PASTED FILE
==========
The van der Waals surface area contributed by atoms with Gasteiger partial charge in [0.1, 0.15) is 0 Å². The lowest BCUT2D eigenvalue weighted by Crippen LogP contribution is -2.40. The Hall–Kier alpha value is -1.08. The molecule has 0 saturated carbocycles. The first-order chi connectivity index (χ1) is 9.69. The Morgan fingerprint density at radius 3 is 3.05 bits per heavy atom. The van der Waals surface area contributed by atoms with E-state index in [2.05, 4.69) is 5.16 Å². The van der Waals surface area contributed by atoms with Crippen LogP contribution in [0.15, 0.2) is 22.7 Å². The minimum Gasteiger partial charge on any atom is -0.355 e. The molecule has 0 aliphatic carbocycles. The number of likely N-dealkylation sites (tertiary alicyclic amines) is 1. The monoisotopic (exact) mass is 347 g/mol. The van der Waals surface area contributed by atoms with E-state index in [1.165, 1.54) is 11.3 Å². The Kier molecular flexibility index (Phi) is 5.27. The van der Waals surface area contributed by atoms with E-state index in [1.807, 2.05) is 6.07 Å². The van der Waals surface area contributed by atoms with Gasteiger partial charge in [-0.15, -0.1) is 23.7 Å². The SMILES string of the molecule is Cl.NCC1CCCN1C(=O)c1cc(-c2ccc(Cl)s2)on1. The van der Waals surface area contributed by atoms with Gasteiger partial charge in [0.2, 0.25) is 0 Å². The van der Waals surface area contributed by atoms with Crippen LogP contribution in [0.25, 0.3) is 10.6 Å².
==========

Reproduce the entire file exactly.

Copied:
The van der Waals surface area contributed by atoms with Gasteiger partial charge in [0.1, 0.15) is 0 Å². The lowest BCUT2D eigenvalue weighted by Crippen LogP contribution is -2.40. The Hall–Kier alpha value is -1.08. The molecule has 0 saturated carbocycles. The first-order chi connectivity index (χ1) is 9.69. The Morgan fingerprint density at radius 3 is 3.05 bits per heavy atom. The van der Waals surface area contributed by atoms with E-state index in [2.05, 4.69) is 5.16 Å². The van der Waals surface area contributed by atoms with Crippen LogP contribution in [0.15, 0.2) is 22.7 Å². The minimum Gasteiger partial charge on any atom is -0.355 e. The molecule has 0 aliphatic carbocycles. The number of likely N-dealkylation sites (tertiary alicyclic amines) is 1. The monoisotopic (exact) mass is 347 g/mol. The van der Waals surface area contributed by atoms with E-state index in [1.165, 1.54) is 11.3 Å². The Kier molecular flexibility index (Phi) is 5.27. The van der Waals surface area contributed by atoms with E-state index in [1.807, 2.05) is 6.07 Å². The van der Waals surface area contributed by atoms with Gasteiger partial charge in [-0.15, -0.1) is 23.7 Å². The SMILES string of the molecule is Cl.NCC1CCCN1C(=O)c1cc(-c2ccc(Cl)s2)on1. The van der Waals surface area contributed by atoms with Gasteiger partial charge in [0.2, 0.25) is 0 Å². The van der Waals surface area contributed by atoms with Crippen LogP contribution in [0.25, 0.3) is 10.6 Å².